13 Limitations The following limitations of this study were 1. The teachers who participant in the study will be volunteers who teach in a rural school district in the southern part of the United States that is in compliance with the federal mandate to implement full inclusion in its educational service delivery. The impact of the transition to inclusion may affect teachers‘ perceptions and responses. 2. Only one geographical area with a small number of participants may not provide a broad-spectrum perspective of the generalized population. 3. The predominately African American population of the school district may not be representative of districts with a more diversified population. 4. Full inclusion as mandated has been implemented only briefly. The complexity of the inclusive mandate may require several transformations that necessitate the implementation of a variety of strategies for consistent effectiveness.
Organization of the Remainder of the Study The remainder of the study is structured in the next four chapters. Chapter 2 contains the literature review of the study proposal. Relevant theory, research and foundational literature will be presented. The literature review begins by examining the history of special education and inclusion. The rational for full inclusion, teacher attitudes and perceptions of inclusion, methods of inclusion and the effectiveness of inclusion is presented. Chapter 3 presents the explanatory mixed methodology to be used to conduct
14 the research for the study. The study findings are explained in Chapter 4. The final chapter, Chapter 5, provides a summary of the research including a discussion and recommendations.
CHAPTER 2. LITERATURE REVIEW
Introduction This chapter provides an overview of literature related to teachers‘ perceptions of full inclusion in the general education classroom. The purpose of this research seeks to compare regular and special education teacher perceptions about inclusion in a rural Alabama school district. This literature review represents an extensive study of those bodies of literature that are directly related to litigation and legislative mandates, regular and special education teacher perceptions and methods of implementing special education services in a full inclusion environment.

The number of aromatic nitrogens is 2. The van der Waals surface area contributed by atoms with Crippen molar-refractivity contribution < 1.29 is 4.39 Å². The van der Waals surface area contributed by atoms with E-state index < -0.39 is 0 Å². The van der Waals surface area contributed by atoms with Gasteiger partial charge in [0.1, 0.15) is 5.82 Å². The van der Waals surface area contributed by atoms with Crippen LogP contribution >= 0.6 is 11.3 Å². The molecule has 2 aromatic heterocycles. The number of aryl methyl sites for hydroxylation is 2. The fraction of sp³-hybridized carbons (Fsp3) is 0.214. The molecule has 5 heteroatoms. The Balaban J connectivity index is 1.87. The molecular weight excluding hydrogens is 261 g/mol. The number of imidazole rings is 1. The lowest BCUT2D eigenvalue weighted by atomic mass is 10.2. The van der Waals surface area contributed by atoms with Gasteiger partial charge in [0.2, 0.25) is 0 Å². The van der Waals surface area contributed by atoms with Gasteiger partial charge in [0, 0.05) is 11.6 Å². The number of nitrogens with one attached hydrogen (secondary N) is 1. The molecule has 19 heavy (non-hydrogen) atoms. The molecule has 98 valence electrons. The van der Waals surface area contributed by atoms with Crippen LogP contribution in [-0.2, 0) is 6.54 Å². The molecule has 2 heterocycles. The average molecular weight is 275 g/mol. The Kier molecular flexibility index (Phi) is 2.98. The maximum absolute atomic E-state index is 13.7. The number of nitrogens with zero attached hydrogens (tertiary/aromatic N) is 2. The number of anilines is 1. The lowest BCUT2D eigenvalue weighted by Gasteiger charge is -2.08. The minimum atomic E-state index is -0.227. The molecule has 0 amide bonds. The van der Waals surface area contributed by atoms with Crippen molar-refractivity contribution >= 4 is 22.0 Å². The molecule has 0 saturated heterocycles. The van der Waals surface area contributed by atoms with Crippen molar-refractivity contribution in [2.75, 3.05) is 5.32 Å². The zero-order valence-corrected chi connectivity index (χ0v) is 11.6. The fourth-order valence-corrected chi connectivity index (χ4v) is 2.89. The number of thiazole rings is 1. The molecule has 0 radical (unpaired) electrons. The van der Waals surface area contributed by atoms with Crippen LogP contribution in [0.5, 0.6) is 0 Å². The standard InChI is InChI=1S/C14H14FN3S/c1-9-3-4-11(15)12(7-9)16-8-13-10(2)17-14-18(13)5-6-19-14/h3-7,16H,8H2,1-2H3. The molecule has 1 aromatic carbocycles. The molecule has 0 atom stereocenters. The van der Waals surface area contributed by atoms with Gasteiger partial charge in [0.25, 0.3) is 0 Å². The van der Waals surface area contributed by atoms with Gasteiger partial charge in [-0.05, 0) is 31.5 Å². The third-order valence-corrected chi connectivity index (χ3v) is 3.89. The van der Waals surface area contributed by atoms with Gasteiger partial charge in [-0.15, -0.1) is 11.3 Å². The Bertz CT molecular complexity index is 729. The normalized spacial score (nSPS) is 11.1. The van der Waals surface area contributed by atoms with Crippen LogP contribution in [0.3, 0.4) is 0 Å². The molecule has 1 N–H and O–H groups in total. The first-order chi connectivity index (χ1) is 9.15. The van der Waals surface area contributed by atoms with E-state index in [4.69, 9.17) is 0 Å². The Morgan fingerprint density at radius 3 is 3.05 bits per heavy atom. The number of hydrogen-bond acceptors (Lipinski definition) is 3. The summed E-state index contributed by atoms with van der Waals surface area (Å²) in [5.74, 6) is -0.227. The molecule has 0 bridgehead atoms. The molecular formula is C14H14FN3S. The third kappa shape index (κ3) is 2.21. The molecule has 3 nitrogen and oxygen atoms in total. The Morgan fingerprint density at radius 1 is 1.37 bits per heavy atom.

History of Special Education and Inclusion Federal laws related to the education and services for individuals with disabilities were first mandated in 1975 with the enactment of the Education of All Handicapped Students Act. They are founded on constitutional principles, developed and enacted by legislatures and administrative agencies and interpreted by the courts. The history and development of these laws has their foundation in the civil rights movement beginning with the 1954 Brown v. Board of Education (Yell, 2006) court decision that separate was not equal. In constant metamorphosis subsequent litigation and legislation led to the
16 granting of students with disabilities a free appropriate public education. PARC v. Pennsylvania (1972) and Mills v. Board of Education (1972) were cases instrumental in securing access to education that seeks to ensure quality of educational programming for students with disabilities (Yell, 2006). Theobald (2005) asserted that in the first 50 years of the United States, slavery prevented the establishment of schools in the South. At that time the concept of free public schools was embraced only in the northern states. Cultural issues of race, ethnicity and religion complicated the merging of education. This created a rural/urban divide because urban commercial interests differed from the rural agrarian purpose of education. In the 19th century, rural schools dominated the educational experience. This domination disappeared in the early 20th century as school consolidation in urban schools appeared. White flight resulting from the implementation of civil rights legislation affected residents with fewest economic means who were concentrated in rural areas. This placed those unable to leave the rural schools at a disadvantage and began a cultural acceptance that rural citizens were backward. Wraga‘s (2006) research corroborates Theobald‘s supposition that the early purpose of education distinguished the goal of education as a unifying purpose. The cultural divide between the northern and the southern states generated problems in attaining this goal. Segregation according to academic or vocational ability, aspiration, and gender in schools compounded the racial and socioeconomic biases resulting from Brown v. Board of Education (Yell, 2006). As civil rights legislation was implemented, the inherent rights of the disabled to be educated under the same parameters were addressed.